Written by Roshini Beenukumar, PhD
Blood donors are a fitting group for recruiting healthy cohorts for large biomedical and genetic studies. A recent study published in the European Journal of Human Genetics analyzed the attitudes of blood donors towards donating samples and health data for biobanking. The study was conducted before the launch of a Finnish biobank, the Blood Service Biobank (BSB), operated as part of the Finnish Red Cross (FRC) Blood Service.
Why is a broad biobank consent from blood donors important?
Several biomedical and genetic studies, such as studies that seek to establish correlations among genotypes, environmental exposures, and risks for a variety of medical conditions, require large study cohorts that are difficult to come by.
Blood banks, which also serve as biobanks with broad consent for sample and data use, are at a unique position to solve this problem. Blood donors are seen as a suitable cohort representing healthy populations for use in such studies.
Integrating a biobank into a traditional blood bank come with several advantages:
1. Repurposed infrastructure:
There is no need to start fresh when a biobank is integrated into a traditional blood bank. Existing infrastructure for collection, handling, and storage of blood, experienced staff and an existing blood donor pool can be repurposed to advance medical research.
2. Longitudinal sample collection:
Blood donor biobanks have samples collected from the same individuals over a period of time. This allows researchers to conduct longitudinal studies that follow the same sample of people over time. This information along with genetic and health data are very useful for certain studies.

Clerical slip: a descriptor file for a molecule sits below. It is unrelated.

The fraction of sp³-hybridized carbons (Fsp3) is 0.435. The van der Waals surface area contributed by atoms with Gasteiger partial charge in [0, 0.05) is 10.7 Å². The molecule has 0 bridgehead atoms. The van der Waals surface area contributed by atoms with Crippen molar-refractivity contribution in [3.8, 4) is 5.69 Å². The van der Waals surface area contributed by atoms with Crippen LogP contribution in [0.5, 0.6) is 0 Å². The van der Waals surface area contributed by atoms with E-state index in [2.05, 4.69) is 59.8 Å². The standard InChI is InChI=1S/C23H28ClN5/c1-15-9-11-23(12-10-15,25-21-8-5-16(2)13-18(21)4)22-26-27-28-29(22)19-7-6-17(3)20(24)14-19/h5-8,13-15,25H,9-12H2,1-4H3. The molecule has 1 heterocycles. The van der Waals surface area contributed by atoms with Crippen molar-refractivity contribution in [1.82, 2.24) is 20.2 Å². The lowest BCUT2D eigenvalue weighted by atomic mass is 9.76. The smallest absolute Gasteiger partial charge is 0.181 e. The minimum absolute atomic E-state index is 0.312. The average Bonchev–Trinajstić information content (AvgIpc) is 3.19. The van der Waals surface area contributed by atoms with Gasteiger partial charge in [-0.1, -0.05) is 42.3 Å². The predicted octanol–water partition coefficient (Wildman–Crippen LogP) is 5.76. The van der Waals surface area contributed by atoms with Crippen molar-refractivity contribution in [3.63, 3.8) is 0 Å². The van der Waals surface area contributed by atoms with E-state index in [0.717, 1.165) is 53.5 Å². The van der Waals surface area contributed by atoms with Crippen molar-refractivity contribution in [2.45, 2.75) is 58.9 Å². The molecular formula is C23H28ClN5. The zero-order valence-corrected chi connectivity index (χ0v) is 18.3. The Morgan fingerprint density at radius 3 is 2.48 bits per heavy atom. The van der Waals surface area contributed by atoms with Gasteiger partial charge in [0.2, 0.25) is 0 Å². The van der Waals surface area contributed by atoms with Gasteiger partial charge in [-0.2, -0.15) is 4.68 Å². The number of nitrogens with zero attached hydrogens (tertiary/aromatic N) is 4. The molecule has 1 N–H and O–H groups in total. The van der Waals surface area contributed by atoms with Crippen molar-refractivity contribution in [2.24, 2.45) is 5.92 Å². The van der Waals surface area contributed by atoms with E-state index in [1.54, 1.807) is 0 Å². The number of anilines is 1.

3. Donor consent:
Blood donors are generally willing to participate in biobanks and to give consent to use their sample and data for genetic research.Vera Raivola and colleagues at BSB aimed to understand what current and potential blood donors think about integrating a biobank into a traditional blood bank and their views on using their samples and data for research. In a previous study, the same research group had reported the willingness of Finnish blood donors to donate blood to scientific research, in addition to a standard blood donation. They considered it as a way to help patients and contribute to common good.
Blood donors showed a positive attitude towards joining the biobank
Many blood donors considered joining the biobank a good idea. As put by one study participant, “I think that it is a good thing; I don’t find it threatening or something that could be misused. At least I believe that it would be quite a good thing.” Combining blood donation with biobank collection to advance medical research was perceived positively by many participants. It was also seen by some as an additional opportunity to help others, as their contribution to medical research could further benefit social wellbeing. Quoting another study participant, “It (the Biobank) sounds modern, I mean good because when there is a system like that when totally new diseases appear then there is some material to at least start researching.” Frequent blood donors also considered the idea of integrating research data collection into blood collection as convenient and effective as they were already experienced in the process of donating blood and providing health information.
However, issues relating to data security and informed consent were raised by some study participants. “Isn’t it the basic right of any research participant to know where the sample goes, if one takes part?”, asks one study participant. It is, therefore, important for biobanks to be transparent to gain the trust of blood donors.
Giving broad consent depends on the trustworthiness of the biobank